More so than past derivative graphics processors from Nvidia, GeForce GT 640 looks like it could shake things up in the budget segment. The company is claiming its DDR3-equipped card is faster than the Radeon HD 6670 with GDDR5 and priced under $100. It doesn’t look like there’s currently a model with GDDR5 launching, but that could be an even more interesting proposition.
|GeForce GT 640DDR3||Radeon HD 6670||Radeon HD 7750||GeForce GT 440(aka GeForce GT 630)GDDR5||GeForce GTS 450|
|Fabrication process||28 nm||40 nm||28 nm||40 nm||40 nm|
|Core (Shader) Clock||900 MHz||650 MHz||800 MHz||810 (1620) MHz||783 (1566) MHz|
|Memory Clock||891 MHz DDR3||900 MHz DDR3 900-1000 MHz GDDR5||1125 MHz GDDR5||810 MHz GDDR5||902 MHz GDDR5|
|Memory Bandwidth||28.5 GB/s DDR3||28.8 GB/s DDR3 64 GB/s GDDR5||72 GB/s||51.8 GB/s||57.7 GB/s|
|Idle/Max Thermal Design Power||15/65 W||10/44 W DDR311/60 W GDDR5||55 W Max.||14/61 W||106 W Max.|
|Price||~$99 (MSRP)||$90-$107 (Newegg)||$110-$125 (Newegg)||$70-$95 (Newegg)||$90-$150 (Newegg)|
Unlike the last two Kepler-based launches, Nvidia is sliding this one out the door quietly. From what we’ve heard, supply of GK107 isn’t particularly robust and, as we’ve said, Nvidia doesn’t seem to make much noise about its entry-level offerings anyway. Our test sample, provided by Afox, is a good example of what we can expect from a typical GeForce GT 640 DDR3:
Afox GeForce GT 640 DDR3
At first glance, you might mistake the half-height GeForce GT 640 DDR3 for a GeForce GT 430. The small PCB is about 6” by 2 ¾”, and should easily fit in all but the tightest enclosures.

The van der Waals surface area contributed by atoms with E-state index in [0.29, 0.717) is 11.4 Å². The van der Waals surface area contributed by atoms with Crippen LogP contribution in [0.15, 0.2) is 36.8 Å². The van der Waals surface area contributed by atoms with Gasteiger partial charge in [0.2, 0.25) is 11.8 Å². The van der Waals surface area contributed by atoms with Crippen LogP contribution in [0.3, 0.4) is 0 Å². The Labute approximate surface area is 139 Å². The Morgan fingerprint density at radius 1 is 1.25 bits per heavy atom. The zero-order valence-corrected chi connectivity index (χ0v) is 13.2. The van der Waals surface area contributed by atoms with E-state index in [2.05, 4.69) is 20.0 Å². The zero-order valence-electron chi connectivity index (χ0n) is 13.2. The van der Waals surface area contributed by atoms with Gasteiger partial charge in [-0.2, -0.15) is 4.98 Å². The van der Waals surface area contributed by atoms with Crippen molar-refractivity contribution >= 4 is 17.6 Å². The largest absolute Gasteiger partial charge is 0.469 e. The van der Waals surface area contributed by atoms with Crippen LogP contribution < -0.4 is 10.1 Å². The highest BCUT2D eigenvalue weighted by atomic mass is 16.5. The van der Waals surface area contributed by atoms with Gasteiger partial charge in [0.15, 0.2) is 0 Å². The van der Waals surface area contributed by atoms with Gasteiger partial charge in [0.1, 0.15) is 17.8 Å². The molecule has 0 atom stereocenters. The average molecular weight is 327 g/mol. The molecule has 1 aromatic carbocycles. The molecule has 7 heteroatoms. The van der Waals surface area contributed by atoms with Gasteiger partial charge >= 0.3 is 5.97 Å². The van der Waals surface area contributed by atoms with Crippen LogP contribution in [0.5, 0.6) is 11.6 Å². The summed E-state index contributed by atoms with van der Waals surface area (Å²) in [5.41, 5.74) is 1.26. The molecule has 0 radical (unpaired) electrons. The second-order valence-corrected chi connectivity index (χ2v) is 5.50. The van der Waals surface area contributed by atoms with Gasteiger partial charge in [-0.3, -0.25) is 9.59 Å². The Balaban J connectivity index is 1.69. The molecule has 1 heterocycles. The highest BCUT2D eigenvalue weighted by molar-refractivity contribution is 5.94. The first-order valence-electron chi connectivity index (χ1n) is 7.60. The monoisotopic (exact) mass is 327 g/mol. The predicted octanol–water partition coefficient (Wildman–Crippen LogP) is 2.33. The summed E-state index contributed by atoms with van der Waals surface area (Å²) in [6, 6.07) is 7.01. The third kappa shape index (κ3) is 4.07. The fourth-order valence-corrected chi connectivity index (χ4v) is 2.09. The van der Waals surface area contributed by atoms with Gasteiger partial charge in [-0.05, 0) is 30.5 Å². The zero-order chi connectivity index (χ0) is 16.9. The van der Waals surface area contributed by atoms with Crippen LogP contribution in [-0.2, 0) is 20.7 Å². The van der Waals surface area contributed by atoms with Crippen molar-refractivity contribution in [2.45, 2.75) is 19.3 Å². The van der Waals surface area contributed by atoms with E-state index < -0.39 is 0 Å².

The Afox GeForce GT 640 is what is being referred to as a reference-clocked model running at 902 MHz. Here's the thing, though. The GeForce GT 640 isn't exactly new. Three different versions of the thing are listed on Nvidia's OEM product page, none of which matches what we have on the bench. Rather, today's launch involves what will likely become a retail product sold into the channel, while the OEM-specific versions go to larger integrators. At the low-end, Nvidia's OEM GeForce GT 640 128-bit DDR3 is most similar in name, though it employs a 797 MHz core, making it substantially slower than our 902 MHz sample.
As with the OEM version, retail GT 640s will come with either 1 or 2 GB of memory. We already know of one vendor with 2 GB cards; ours happens to be a 1 GB variant, though. Fortunately, the memory on all of the DDR3-based versions is at least clocked at a consistent 891 MHz.
Afox’s cooler is a simple radial design, reminiscent of the ones you might see on GeForce GT 430 and 440 cards.
Here’s something new: three display connectors on a low-end GeForce. The DVI, VGA, and HDMI outputs are capable of handling a trio of independent displays at the same time. And, unlike AMD's cards, you don't need a DisplayPort monitor or adapter to get the array up and running. Although we'd prefer a trio of digital outputs, it's understandable to find VGA on an entry-level add-in board. We tested triple-monitor Surround and had no trouble playing DiRT 3 at 5760x1080 using the lowest detail setting.
Afox's bundle is Spartan, including a user manual, driver CD, and half-height I/O bracket. The differentiator is a couple of temporary tattoos, which we've never seen before in a graphics card package.
Afox let us know that it expects the GT 640 to sell for $105, while the word from Nvidia is that it sell for $99 or lower. In light of aggressive competition, we think those numbers are a bit high. But, keep in mind that if supply is ample and costs are low enough, entry-level discrete graphics cards usually find their niche in the market within a couple of months.
Right now, word on the street is that supply of GK107 is limited. And although it'd seem logical that 28 nm-based GPUs would be cheaper to manufacture than 40 nm ASICs, there's still reportedly a premium on those wafers coming from Nvidia's foundry partner TSMC.